ANNAPOLIS, JUNE 8 -- Anne Arundel County employes suspected by their employers of drug abuse will undergo mandatory drug tests beginning Aug. 1, County Executive O. James Lighthizer announced today.

Public safety employes such as police officers and firefighters will be fired if the drug test is positive, except in extenuating circumstances. Other employes will be suspended without pay for 30 days if a drug test is positive the first time and fired if it happens again.

Lighthizer also announced that he will ban smoking in county buildings, except in designated smoking areas and individually occupied offices. The ban includes county-owned autombiles, unless all those riding in the car agree to allow smoking. The County Council refused to pass a similar measure in April, saying the issue should be left to Lighthizer to decide.

During a news conference today, Lighthizer also said he would introduce legislation to extend the county's adequate public facilities laws to cover the City of Annapolis. The law requires that builders and developers prove their projects will not overload roads, schools and public utilities, and then they must pay for those facilities to be improved if necessary.

City officials said they are uncertain how such a law would affect development in Annapolis. They already charge builders for road, water and sewer improvements in many cases, and city planning officials are revising policies for charging developers fees for improved roads. City officials said that adequate facilities laws covering schools would not have a significant impact on development because Annapolis area schools are not now crowded.

Under the drug testing plan dozens of supervisors throughout county government will be given a four-hour course on how to identify signs of drug use. Only those supervisors will be able to order an employe to be tested for drug use.

Public safety employes could be tested if a trained supervisor found cause for "reasonable suspicion," Lighthizer said, while other employes could be tested only if there were stronger evidence against them -- "probable cause" to believe the employe was taking drugs.

Suspected employes will be ordered to accompany the manager to a nearby private laboratory to be tested. If the test is positive, public safety employes will be fired unless extenuating circumstances exist. Such circumstances were not specified today. Other employes can be fired or suspended without pay for 30 days.

"I don't have any information that county employes have any more problems with drugs than anyone else in society," Lighthizer said. But he said he had "an obligation to make sure that we make an effort to identify people who may be using drugs. It's a matter of public confidence."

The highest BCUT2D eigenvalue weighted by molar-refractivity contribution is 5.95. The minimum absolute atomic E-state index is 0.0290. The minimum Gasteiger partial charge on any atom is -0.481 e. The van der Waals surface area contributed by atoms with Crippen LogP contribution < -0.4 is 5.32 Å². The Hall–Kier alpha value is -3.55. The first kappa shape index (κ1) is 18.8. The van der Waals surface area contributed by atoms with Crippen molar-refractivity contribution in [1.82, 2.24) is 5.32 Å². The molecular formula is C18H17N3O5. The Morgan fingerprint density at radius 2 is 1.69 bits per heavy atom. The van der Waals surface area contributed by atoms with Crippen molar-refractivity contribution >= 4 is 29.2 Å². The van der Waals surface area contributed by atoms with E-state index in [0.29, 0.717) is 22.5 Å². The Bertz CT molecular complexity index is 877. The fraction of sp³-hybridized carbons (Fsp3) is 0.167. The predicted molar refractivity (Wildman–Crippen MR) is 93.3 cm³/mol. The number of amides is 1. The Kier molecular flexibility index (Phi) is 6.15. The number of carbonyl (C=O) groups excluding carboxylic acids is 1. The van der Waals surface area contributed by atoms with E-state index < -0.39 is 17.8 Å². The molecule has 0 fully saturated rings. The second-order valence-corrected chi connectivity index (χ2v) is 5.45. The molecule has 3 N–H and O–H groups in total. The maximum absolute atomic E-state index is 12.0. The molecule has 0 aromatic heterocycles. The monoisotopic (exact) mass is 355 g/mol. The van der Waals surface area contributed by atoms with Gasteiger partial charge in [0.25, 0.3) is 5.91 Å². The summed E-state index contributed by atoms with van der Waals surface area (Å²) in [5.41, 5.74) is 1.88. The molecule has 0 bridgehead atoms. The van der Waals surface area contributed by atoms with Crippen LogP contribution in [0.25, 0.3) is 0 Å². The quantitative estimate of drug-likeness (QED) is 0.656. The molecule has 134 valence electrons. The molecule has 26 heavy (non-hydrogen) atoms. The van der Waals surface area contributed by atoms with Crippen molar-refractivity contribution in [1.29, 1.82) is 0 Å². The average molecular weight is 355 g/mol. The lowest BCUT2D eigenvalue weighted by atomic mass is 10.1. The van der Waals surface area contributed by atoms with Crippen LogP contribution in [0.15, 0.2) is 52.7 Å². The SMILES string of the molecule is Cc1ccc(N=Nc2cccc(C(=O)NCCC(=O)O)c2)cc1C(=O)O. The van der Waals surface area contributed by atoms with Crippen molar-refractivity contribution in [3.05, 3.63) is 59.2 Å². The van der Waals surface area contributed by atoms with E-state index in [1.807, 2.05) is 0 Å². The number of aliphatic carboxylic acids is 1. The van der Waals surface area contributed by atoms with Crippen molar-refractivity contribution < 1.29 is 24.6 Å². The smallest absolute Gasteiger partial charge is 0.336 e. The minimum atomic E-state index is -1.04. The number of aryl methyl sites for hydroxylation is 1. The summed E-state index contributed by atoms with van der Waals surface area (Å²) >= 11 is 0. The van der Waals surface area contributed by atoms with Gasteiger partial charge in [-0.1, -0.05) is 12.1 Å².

The Lighthizer plan follows the example of some other Maryland counties, such as Howard and Montgomery, which test county employes for drug use if there is reason to believe they may be using illegal drugs.

Sgt. Thomas Michalowicz, president of the county Fraternal Order of Police, said police had suggested a drug-testing plan to Lighthizer over a year ago and that most aspects of Lighthizer's plan were acceptable. "We're thorougly in favor of it," he said. "The way we look at it, we're waging a war on drugs in the whole country, and sometimes you have to give up some of those personal liberties."

Michalowicz said police officers are concerned that narcotics officers who have accidentally inhaled marijuana smoke during undercover work could test positive, and said the county should look closely at extenuating circumstances before firing someone.

Lighthizer said his effort to extend adequate facilities laws to Annapolis is meant to close a "loophole" in the current law and is based "on the theory that developments in the city have an impact on areas outside the city."

Although the city does not have an adequate public facilities law, developers of many types of projects -- including all multiunit housing, restaurants and hotels -- must pay for the impact of their projects on roads and water and sewer facilities.

"Annapolis has always prided itself on being a leader in the state for adequate facilties when it comes to new development," Mayor Dennis Callahan said today. As a result, Callahan said, a bill passed by the County Council will probably have "very little effect."